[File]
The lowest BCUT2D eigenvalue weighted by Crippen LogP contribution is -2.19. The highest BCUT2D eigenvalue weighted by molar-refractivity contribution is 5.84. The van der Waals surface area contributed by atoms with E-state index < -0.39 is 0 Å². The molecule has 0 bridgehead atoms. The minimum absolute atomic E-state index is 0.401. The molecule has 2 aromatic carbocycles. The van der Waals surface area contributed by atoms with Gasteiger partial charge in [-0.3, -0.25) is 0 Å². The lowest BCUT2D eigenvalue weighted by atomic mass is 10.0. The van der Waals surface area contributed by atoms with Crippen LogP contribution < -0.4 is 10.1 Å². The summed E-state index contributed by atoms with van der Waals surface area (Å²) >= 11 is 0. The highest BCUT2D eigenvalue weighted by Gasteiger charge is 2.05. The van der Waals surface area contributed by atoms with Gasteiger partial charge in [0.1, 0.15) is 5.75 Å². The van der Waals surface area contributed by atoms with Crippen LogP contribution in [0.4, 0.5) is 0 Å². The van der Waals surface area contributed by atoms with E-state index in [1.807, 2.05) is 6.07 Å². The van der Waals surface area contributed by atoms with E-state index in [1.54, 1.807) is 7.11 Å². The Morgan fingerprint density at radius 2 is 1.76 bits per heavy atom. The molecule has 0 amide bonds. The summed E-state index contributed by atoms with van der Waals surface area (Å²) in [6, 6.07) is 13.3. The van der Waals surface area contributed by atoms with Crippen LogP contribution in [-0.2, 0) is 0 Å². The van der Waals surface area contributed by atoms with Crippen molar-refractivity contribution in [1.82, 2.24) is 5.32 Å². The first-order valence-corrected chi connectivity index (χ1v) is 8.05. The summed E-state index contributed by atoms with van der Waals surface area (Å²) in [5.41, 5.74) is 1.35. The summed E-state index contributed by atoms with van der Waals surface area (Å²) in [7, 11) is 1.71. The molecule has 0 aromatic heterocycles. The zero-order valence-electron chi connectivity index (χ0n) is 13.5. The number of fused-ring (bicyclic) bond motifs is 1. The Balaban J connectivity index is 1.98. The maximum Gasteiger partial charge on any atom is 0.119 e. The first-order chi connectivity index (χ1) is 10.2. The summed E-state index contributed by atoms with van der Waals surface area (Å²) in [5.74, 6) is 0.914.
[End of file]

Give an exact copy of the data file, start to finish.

The lowest BCUT2D eigenvalue weighted by Crippen LogP contribution is -2.19. The highest BCUT2D eigenvalue weighted by molar-refractivity contribution is 5.84. The van der Waals surface area contributed by atoms with E-state index < -0.39 is 0 Å². The molecule has 0 bridgehead atoms. The minimum absolute atomic E-state index is 0.401. The molecule has 2 aromatic carbocycles. The van der Waals surface area contributed by atoms with Gasteiger partial charge in [-0.3, -0.25) is 0 Å². The lowest BCUT2D eigenvalue weighted by atomic mass is 10.0. The van der Waals surface area contributed by atoms with Crippen LogP contribution < -0.4 is 10.1 Å². The summed E-state index contributed by atoms with van der Waals surface area (Å²) >= 11 is 0. The highest BCUT2D eigenvalue weighted by Gasteiger charge is 2.05. The van der Waals surface area contributed by atoms with Gasteiger partial charge in [0.1, 0.15) is 5.75 Å². The van der Waals surface area contributed by atoms with Crippen LogP contribution in [0.4, 0.5) is 0 Å². The van der Waals surface area contributed by atoms with E-state index in [1.807, 2.05) is 6.07 Å². The van der Waals surface area contributed by atoms with E-state index in [1.54, 1.807) is 7.11 Å². The Morgan fingerprint density at radius 2 is 1.76 bits per heavy atom. The molecule has 0 amide bonds. The summed E-state index contributed by atoms with van der Waals surface area (Å²) in [6, 6.07) is 13.3. The van der Waals surface area contributed by atoms with Crippen LogP contribution in [-0.2, 0) is 0 Å². The van der Waals surface area contributed by atoms with Crippen molar-refractivity contribution in [1.82, 2.24) is 5.32 Å². The first-order valence-corrected chi connectivity index (χ1v) is 8.05. The summed E-state index contributed by atoms with van der Waals surface area (Å²) in [5.41, 5.74) is 1.35. The summed E-state index contributed by atoms with van der Waals surface area (Å²) in [7, 11) is 1.71. The molecule has 0 aromatic heterocycles. The zero-order valence-electron chi connectivity index (χ0n) is 13.5. The number of fused-ring (bicyclic) bond motifs is 1. The Balaban J connectivity index is 1.98. The maximum Gasteiger partial charge on any atom is 0.119 e. The first-order chi connectivity index (χ1) is 10.2. The summed E-state index contributed by atoms with van der Waals surface area (Å²) in [5.74, 6) is 0.914.